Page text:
“Were they in that thing that looks like a sock?” one of them asked.


“I took it upstairs to play with it.”

It was wonderful to have them here for a lengthy stay. We feel like we completed a rigorous physical fitness training. Our reflexes have never been sharper, nor our response times quicker.

We called the day after we delivered them back home and asked how they had adjusted to one another again.

“It was sure quiet when they were gone,” our son said. “It’s great to have them back. It’s just a bit of a jolt.”

We understand.

Anniversary gifts leave them flushed with embarrassment

You might have heard that the husband and I are hopeless romantics, in which case you heard wrong. We recently celebrated our 38th wedding anniversary by buying two toilets.

Our house is younger than we are, but is falling apart at a far faster rate. Two of our toilets, original to the house, needed to be replaced.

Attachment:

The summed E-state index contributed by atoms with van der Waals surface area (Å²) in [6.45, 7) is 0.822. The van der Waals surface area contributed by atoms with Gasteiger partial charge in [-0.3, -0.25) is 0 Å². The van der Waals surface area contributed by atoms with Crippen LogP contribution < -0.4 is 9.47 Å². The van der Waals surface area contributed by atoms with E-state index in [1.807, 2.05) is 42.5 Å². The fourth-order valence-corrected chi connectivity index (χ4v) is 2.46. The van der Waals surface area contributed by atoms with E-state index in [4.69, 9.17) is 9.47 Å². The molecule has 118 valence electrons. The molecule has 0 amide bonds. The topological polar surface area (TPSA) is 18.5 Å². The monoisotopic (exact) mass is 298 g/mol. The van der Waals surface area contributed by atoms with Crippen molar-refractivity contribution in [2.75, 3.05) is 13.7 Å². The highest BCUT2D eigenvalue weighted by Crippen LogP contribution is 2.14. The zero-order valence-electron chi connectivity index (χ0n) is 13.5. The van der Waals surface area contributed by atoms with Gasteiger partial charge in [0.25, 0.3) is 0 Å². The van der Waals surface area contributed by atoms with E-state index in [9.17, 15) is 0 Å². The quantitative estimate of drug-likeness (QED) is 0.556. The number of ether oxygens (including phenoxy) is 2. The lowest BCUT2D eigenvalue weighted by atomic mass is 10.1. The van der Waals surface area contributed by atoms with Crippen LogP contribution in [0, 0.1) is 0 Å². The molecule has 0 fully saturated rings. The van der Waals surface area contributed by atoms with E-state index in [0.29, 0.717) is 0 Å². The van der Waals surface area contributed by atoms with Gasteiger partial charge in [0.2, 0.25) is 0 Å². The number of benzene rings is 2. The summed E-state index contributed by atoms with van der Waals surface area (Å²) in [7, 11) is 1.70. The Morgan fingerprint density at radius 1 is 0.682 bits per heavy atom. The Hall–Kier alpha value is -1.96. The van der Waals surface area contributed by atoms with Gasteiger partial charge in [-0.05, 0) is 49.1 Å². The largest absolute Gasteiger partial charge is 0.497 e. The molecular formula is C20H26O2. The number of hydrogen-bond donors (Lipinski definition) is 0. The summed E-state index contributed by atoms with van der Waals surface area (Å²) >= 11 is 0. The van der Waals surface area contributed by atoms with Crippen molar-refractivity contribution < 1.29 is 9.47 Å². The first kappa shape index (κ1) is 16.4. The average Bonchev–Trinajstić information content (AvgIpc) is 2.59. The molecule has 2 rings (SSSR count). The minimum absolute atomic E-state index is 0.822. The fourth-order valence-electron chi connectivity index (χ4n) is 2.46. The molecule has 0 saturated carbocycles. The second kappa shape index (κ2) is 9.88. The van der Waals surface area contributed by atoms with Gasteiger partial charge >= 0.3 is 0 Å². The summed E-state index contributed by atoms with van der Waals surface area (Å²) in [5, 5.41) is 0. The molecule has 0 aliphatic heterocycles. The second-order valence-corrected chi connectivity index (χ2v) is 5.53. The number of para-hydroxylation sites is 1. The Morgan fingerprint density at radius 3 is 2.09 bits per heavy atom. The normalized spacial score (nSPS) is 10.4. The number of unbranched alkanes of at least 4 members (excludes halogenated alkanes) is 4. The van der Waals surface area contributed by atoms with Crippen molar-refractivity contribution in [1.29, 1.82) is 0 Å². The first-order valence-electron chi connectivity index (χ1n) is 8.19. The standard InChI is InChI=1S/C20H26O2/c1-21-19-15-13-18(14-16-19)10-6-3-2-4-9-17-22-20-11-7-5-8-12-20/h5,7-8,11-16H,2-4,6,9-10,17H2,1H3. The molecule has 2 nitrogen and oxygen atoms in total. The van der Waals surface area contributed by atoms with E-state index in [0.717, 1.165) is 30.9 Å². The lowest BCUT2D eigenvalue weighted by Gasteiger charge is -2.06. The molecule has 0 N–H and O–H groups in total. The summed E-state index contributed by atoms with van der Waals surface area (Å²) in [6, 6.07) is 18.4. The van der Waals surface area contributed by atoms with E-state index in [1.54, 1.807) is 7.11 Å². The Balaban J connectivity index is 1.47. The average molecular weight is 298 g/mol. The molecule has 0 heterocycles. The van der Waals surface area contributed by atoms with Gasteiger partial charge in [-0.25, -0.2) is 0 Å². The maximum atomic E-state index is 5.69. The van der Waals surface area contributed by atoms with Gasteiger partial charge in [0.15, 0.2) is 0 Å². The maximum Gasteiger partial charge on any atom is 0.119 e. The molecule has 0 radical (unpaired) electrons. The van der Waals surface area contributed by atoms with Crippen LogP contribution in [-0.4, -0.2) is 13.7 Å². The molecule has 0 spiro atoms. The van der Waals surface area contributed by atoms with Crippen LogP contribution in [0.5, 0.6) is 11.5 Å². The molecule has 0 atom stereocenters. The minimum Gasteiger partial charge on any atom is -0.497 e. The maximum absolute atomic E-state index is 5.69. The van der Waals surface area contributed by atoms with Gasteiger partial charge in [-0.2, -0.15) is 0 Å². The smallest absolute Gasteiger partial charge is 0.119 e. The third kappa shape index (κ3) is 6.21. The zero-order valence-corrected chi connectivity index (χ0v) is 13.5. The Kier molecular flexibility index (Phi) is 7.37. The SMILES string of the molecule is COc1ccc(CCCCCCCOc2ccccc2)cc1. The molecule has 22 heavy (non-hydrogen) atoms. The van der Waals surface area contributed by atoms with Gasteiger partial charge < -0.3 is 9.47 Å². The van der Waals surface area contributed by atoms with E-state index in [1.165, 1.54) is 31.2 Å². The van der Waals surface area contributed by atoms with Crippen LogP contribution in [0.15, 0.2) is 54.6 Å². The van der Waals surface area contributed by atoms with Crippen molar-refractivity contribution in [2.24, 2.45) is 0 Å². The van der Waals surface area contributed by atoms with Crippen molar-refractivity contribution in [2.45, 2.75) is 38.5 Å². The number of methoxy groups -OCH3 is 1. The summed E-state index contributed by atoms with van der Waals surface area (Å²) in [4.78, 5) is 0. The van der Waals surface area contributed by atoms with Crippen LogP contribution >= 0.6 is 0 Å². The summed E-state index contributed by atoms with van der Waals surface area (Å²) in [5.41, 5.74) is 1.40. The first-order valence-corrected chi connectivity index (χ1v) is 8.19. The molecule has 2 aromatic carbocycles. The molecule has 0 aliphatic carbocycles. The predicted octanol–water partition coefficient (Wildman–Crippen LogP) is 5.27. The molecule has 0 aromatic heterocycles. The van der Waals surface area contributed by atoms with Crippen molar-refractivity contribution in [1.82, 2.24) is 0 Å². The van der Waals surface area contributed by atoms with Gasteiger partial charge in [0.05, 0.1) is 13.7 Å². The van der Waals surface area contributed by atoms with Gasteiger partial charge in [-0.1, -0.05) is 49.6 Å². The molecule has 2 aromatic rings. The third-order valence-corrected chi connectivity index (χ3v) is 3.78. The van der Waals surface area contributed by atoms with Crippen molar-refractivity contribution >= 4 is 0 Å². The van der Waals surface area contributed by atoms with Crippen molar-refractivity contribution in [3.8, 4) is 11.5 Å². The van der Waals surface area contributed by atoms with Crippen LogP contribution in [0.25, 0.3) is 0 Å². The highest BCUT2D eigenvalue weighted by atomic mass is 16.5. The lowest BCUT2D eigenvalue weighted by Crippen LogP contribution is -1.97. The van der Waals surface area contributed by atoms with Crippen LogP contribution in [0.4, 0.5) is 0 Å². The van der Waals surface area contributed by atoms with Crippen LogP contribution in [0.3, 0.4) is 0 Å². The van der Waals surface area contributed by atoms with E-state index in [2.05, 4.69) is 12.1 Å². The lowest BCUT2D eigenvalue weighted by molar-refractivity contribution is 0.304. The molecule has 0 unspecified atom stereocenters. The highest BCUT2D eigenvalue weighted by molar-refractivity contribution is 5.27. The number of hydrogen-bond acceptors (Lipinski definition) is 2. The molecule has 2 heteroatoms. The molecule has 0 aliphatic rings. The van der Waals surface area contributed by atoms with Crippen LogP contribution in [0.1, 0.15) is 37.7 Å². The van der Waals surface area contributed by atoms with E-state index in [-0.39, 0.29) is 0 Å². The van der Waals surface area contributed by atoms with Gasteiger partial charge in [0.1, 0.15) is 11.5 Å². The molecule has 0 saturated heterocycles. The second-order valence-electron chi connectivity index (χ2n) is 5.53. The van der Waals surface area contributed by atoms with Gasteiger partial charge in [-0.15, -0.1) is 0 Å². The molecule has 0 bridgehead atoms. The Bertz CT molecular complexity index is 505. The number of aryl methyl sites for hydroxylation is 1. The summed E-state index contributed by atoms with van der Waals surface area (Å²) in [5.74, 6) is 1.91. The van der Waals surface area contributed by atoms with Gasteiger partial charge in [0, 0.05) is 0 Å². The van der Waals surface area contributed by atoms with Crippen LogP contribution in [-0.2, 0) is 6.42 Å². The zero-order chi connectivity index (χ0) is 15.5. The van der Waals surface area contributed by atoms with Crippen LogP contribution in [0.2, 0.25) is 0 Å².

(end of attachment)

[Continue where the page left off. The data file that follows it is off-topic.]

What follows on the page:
That giant flushing sound you heard was us being sucked into the world of plumbing. A buyer is dizzy with choices these days – round bowl or elongated, a 12-inch or 14-inch set, one-piece or two-piece and so many GPFs (gallons per flush).

And then there are the names – toilets are now like fingernail polish in that they have names. There’s Glacier Bay, the Cimarron, the Cadet, and the Santa Rosa. Perhaps you’d prefer the Niagara, the Elliston or the Devonshire.

We bought two Wellworths – affordable and efficient and with installation on Tuesday. The installers came, removed the old ones, set the
new ones and sped away. All was well with the Wellworths until someone attempted to use the one in the half-bath off the family room. so closeThe bathroom door would not close. The new toilet stuck out farther than the old one—not much, but enough that the door couldn’t clear the toilet.

It was such a close fit, it almost looked like if you got behind the door and kicked, you would be able to send that door flying past the toilet. “Why yes, the bathroom is around the corner on your left. If you want privacy, get behind the door and try kicking it until it clears the toilet.”